Prior to the DFW Airport earthquakes in 2008, an earthquake large enough to be felt had not been reported in the North Texas area since 1950. The North Texas earthquakes of the last seven years have all occurred in areas developed for natural gas extraction from a geologic formation known as the Barnett Shale. The Texas Railroad Commission reports that production in the Barnett Shale grew exponentially from 216 million cubic feet a day in 2000, to 4.4 billion cubic feet a day in 2008, to a peak of 5.74 billion cubic feet of gas a day in 2012.
See that report at:
While the SMU Azle study adds to the growing body of evidence connecting some injection wells and, to a lesser extent, some oil and gas production to induced earthquakes, SMU's team notes that there are many thousands of injection and/or production wells that are not associated with earthquakes.
The area of study addressed in the report is in the Newark East Gas Field (NEGF), north and east of Azle. In this field, hydraulic fracturing is applied to loosen and extract gas trapped in the Barnett Shale, a sedimentary rock formation formed approximately 350 million years ago. The report explains that along with natural gas, production wells in the Azle area of the NEGF can also bring to the surface significant volumes of water from the highly permeable Ellenburger Formation - both naturally occurring brine as well as fluids that were introduced during the fracking process.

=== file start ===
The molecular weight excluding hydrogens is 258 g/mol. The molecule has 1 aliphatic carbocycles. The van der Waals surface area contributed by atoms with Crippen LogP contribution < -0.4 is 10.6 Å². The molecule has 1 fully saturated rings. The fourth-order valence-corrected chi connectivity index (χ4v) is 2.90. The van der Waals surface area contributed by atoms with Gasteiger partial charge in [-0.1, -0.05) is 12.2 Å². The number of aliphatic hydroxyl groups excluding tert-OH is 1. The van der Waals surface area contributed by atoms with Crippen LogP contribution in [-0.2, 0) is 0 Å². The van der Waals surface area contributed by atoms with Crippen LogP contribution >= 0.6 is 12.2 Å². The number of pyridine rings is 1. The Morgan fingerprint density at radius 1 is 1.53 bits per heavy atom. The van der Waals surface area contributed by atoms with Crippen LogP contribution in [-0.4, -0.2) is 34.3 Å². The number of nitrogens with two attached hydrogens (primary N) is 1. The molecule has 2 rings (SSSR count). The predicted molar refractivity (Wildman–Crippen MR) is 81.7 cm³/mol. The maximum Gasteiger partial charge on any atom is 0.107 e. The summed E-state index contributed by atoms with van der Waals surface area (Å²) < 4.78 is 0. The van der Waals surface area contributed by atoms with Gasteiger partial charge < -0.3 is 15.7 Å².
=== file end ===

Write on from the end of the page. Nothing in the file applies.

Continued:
Subsurface fluid pressures are known to play a key role in causing seismicity. A primer produced by the U.S. Department of Energy explains the interplay of fluids and faults:
"The fluid pressure in the pores and fractures of the rocks is called the 'pore pressure.' The pore pressure acts against the weight of the rock and the forces holding the rock together (stresses due to tectonic forces). If the pore pressures are low (especially compared to the forces holding the rock together), then only the imbalance of natural in situ earth stresses will cause an occasional earthquake. If, however, pore pressures increase, then it would take less of an imbalance of in situ stresses to cause an earthquake, thus accelerating earthquake activity. This type of failure...is called shear failure. Injecting fluids into the subsurface is one way of increasing the pore pressure and causing faults and fractures to "fail" more easily, thus inducing an earthquake. Thus, induced seismicity can be caused by injecting fluid into the subsurface or by extracting fluids at a rate that causes subsidence and/or slippage along planes of weakness in the earth."